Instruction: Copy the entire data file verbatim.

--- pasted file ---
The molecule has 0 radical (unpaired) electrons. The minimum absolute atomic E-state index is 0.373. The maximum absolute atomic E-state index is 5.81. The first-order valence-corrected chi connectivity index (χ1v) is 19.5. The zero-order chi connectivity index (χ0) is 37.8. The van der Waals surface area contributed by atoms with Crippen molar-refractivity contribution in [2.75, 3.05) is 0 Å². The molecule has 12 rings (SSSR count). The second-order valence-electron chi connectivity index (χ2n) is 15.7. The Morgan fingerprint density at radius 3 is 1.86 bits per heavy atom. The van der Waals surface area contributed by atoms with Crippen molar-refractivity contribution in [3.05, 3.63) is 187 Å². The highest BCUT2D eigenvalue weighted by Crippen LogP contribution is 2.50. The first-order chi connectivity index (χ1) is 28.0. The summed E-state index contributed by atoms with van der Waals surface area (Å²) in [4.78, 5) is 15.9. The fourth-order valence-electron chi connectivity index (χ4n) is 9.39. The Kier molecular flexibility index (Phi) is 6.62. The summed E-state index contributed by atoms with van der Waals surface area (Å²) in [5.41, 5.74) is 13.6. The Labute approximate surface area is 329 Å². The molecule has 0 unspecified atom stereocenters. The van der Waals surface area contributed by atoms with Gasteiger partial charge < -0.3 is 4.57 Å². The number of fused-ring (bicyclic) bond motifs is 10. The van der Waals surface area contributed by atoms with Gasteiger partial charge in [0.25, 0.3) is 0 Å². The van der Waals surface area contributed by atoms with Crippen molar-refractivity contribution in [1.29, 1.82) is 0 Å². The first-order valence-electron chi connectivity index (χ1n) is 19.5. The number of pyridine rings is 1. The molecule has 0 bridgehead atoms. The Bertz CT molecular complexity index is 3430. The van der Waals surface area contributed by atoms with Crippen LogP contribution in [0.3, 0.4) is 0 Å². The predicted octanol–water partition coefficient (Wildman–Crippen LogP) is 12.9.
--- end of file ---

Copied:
The molecule has 0 radical (unpaired) electrons. The minimum absolute atomic E-state index is 0.373. The maximum absolute atomic E-state index is 5.81. The first-order valence-corrected chi connectivity index (χ1v) is 19.5. The zero-order chi connectivity index (χ0) is 37.8. The van der Waals surface area contributed by atoms with Crippen molar-refractivity contribution in [2.75, 3.05) is 0 Å². The molecule has 12 rings (SSSR count). The second-order valence-electron chi connectivity index (χ2n) is 15.7. The Morgan fingerprint density at radius 3 is 1.86 bits per heavy atom. The van der Waals surface area contributed by atoms with Crippen molar-refractivity contribution in [3.05, 3.63) is 187 Å². The highest BCUT2D eigenvalue weighted by Crippen LogP contribution is 2.50. The first-order chi connectivity index (χ1) is 28.0. The summed E-state index contributed by atoms with van der Waals surface area (Å²) in [4.78, 5) is 15.9. The fourth-order valence-electron chi connectivity index (χ4n) is 9.39. The Kier molecular flexibility index (Phi) is 6.62. The summed E-state index contributed by atoms with van der Waals surface area (Å²) in [5.41, 5.74) is 13.6. The Labute approximate surface area is 329 Å². The molecule has 0 unspecified atom stereocenters. The van der Waals surface area contributed by atoms with Gasteiger partial charge < -0.3 is 4.57 Å². The number of fused-ring (bicyclic) bond motifs is 10. The van der Waals surface area contributed by atoms with Gasteiger partial charge in [0.25, 0.3) is 0 Å². The van der Waals surface area contributed by atoms with Crippen molar-refractivity contribution in [1.29, 1.82) is 0 Å². The first-order valence-electron chi connectivity index (χ1n) is 19.5. The number of pyridine rings is 1. The molecule has 0 bridgehead atoms. The Bertz CT molecular complexity index is 3430. The van der Waals surface area contributed by atoms with Crippen LogP contribution in [0.3, 0.4) is 0 Å². The predicted octanol–water partition coefficient (Wildman–Crippen LogP) is 12.9.